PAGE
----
I’m often asked, when I suggest a bid or a line of play, whether or not my suggestion is a bit on the risky side. Oooh yes. It’s all risky, guv… the moment you sit down at the Bridge table you enter a world of risk. Even the most harmless, solid opening bid can lead to disaster. The apparent cast iron lead can gift declarer a contract they should never make. There is nothing you can do about this. The god of cards is out to get you.
The only defence you have against this cruel nemesis is that you must not help him. Sometimes the god will tease you by putting all the outstanding cards exactly where you want them, so that a dodgy 2H contract makes +3 on a favourable 3-2 trump split and all the finesses working. Should you have bid the game? No. Do not make plans based on his teasing ways. Always take the middle ground. Take his gifts firm in the knowledge that next time the trumps will be 5-0 and all the finesses wrong.
What does this mean? Should we avoid all risk? Should we underbid our way to safe contracts and a warm glow of success? I think by now you know my answer. Look that god firmly in the eye and fight back. You will certainly occasionally court disaster but consider: disaster is always round the corner anyway, whatever you do. You do not make the risk. It already exists, waiting to pounce. You must take your moment of advantage and catch the pesky god when he sleeps.
Suppose it’s early in the play of a hand, there was no opposition bidding to guide you and you hold a suit between you and dummy that looks like this:
You need 2 tricks from this suit. The K will be right or wrong. There is no risk. You finesse the Q. You’ll be right exactly 50% of the time. If you play the Ace you will be wrong 100% of the time.
Raises in Competition
As I’ve said before, once you are in a competitive auction the ground has shifted. Opponents are rascals who will do anything – and I mean anything – to knock you out of your comfort zone, to destroy your peaceful exchange of information and stamp on your delicate system.
By the same token, once they interfere, you don’t want to sit idly by and watch them neatly explain their hands either. You want to cramp their space just as much. Partner opens 1S, opponents overcall 2H and you hold either of these hands:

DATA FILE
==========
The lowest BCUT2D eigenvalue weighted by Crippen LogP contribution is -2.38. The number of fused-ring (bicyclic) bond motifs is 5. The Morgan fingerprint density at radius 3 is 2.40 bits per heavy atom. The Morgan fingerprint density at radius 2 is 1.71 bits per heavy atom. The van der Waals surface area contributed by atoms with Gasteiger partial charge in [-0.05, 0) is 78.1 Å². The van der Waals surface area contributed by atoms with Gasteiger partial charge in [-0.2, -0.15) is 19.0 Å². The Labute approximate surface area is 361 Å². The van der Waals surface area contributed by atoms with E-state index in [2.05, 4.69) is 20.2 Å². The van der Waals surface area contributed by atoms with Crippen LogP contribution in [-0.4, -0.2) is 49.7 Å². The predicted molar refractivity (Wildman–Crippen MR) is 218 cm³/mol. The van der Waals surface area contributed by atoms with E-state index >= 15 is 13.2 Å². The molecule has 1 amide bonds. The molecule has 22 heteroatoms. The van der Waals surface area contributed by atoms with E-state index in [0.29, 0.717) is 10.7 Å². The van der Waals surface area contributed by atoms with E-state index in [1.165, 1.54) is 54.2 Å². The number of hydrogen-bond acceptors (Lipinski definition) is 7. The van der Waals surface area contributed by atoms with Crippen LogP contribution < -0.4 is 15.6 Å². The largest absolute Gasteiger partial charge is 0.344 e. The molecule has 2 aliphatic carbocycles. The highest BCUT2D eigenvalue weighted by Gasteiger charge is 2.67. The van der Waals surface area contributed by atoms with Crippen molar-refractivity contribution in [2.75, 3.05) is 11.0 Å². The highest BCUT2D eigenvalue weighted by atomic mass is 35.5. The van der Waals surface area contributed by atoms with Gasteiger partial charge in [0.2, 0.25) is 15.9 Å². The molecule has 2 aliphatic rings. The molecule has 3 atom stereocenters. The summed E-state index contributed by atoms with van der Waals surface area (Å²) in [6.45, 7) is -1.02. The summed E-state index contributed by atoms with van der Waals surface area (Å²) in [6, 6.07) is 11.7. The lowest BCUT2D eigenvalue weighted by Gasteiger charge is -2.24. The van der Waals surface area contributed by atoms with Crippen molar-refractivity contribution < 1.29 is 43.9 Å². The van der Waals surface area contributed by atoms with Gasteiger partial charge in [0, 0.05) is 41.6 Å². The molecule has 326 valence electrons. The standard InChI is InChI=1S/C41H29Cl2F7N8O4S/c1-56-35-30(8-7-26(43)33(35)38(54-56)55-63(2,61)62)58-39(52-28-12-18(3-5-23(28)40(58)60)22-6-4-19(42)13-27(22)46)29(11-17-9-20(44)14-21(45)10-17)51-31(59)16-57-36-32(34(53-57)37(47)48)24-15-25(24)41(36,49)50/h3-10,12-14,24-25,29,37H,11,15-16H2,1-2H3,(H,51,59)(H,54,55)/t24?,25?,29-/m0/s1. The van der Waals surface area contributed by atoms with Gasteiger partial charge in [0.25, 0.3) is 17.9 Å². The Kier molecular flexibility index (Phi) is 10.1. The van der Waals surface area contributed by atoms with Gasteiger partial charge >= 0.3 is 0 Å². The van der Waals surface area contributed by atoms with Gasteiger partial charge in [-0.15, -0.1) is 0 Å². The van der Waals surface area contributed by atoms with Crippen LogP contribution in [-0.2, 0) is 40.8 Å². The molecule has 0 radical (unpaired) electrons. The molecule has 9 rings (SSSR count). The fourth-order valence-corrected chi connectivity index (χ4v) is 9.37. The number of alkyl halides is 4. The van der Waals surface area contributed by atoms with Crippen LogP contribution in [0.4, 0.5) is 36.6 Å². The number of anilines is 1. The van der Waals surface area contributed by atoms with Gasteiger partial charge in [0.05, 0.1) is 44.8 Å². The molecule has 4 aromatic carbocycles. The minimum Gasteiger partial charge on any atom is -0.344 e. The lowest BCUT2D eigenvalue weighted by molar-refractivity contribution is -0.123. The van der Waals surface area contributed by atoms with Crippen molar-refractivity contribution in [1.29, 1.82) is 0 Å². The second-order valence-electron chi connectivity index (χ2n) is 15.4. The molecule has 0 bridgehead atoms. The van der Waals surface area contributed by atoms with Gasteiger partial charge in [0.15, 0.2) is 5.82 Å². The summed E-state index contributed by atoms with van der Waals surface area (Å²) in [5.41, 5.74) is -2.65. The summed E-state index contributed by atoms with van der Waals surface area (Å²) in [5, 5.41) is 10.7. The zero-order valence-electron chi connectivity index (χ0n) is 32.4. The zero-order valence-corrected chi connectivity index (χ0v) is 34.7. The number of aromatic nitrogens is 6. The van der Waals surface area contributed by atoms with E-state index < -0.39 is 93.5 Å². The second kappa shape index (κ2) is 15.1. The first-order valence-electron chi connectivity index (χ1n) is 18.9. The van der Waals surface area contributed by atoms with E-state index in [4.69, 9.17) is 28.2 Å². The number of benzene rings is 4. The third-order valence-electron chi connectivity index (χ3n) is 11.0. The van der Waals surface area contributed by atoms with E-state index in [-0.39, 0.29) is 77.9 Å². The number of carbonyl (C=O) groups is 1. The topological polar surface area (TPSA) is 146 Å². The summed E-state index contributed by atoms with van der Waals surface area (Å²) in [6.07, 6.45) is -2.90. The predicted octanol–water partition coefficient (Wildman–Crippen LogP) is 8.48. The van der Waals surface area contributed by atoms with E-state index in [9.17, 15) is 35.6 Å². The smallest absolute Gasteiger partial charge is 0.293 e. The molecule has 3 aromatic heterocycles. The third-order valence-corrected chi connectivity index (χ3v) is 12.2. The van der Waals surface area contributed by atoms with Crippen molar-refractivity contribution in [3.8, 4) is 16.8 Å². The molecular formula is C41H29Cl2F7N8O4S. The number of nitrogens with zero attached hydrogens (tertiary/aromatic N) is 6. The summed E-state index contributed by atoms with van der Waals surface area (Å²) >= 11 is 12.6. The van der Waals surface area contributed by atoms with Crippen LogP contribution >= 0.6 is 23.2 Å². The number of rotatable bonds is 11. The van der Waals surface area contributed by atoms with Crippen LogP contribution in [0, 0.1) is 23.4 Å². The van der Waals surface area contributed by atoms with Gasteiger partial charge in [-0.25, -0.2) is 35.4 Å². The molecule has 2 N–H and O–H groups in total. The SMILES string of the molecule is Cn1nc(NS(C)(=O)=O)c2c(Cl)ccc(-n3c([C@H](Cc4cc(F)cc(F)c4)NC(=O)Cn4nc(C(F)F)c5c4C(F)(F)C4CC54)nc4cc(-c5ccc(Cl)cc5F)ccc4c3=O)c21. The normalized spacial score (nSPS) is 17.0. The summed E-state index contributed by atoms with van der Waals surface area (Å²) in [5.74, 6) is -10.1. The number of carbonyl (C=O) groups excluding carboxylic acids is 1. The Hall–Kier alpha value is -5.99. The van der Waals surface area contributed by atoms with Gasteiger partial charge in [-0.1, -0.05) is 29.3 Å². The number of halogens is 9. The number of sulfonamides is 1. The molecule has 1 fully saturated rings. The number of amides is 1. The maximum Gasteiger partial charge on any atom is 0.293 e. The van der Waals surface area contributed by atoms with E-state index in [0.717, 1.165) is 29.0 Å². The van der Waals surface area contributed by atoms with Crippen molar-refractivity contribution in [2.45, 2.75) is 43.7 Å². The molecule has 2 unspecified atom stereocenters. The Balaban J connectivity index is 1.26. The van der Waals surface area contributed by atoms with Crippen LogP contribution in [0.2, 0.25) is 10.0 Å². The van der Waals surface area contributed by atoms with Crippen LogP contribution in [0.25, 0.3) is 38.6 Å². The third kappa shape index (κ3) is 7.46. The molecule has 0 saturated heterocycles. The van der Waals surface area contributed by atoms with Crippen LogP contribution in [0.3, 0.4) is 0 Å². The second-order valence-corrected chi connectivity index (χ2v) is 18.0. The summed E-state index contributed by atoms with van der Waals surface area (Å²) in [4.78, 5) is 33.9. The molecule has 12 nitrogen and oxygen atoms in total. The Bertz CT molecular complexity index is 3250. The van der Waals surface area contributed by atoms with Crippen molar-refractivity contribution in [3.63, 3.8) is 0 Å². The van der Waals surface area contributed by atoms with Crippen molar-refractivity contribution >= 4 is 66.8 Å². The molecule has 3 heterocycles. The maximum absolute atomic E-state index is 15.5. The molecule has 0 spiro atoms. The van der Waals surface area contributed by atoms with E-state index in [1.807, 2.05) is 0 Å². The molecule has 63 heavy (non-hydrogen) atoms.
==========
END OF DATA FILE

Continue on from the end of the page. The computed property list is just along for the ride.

a) Kxxx ........................ b) Kxxx
... xx ................................ x
... Axxxx .......................... Jxxxx
... Kx ............................... Qxx
With a) and without an overcall you would have made the “limit” raise of 3S (4 card support, 10 - 12 HCP). Similarly with hand b), without the overcall, you would have made the “weak” raise of 2S (4 card support, 6 - 9 HCP). But after the overcall, 2S with hand b) does no damage to them. Into the bargain, if they bid to 3H what does partner risk? PASS? 3S?
In this situation you need to get in THEIR way. So… you bid 3S! and risk you messed them up. Take the risk away from partner and transfer it to the opponents.
OK. So what do you do with hand a) that otherwise was going to bid 3S? Luckily, as a result of the overcall you now have have that extra (risk-free) bid you didn’t have before - 3H! A “cue-bid” of the opponents’ suit. This takes the place of the uncontested limit raise of 3S, allowing 3S now to be a pre-emptive and weak raise.
Good hand + good support = cue-bid.
Weak hand with support = weak jump!
When both sides bid, the value of your fit is as important as your HCP. Here you can distinguish between “weak” raises and “limit” raises. The risk does not vanish You now control it.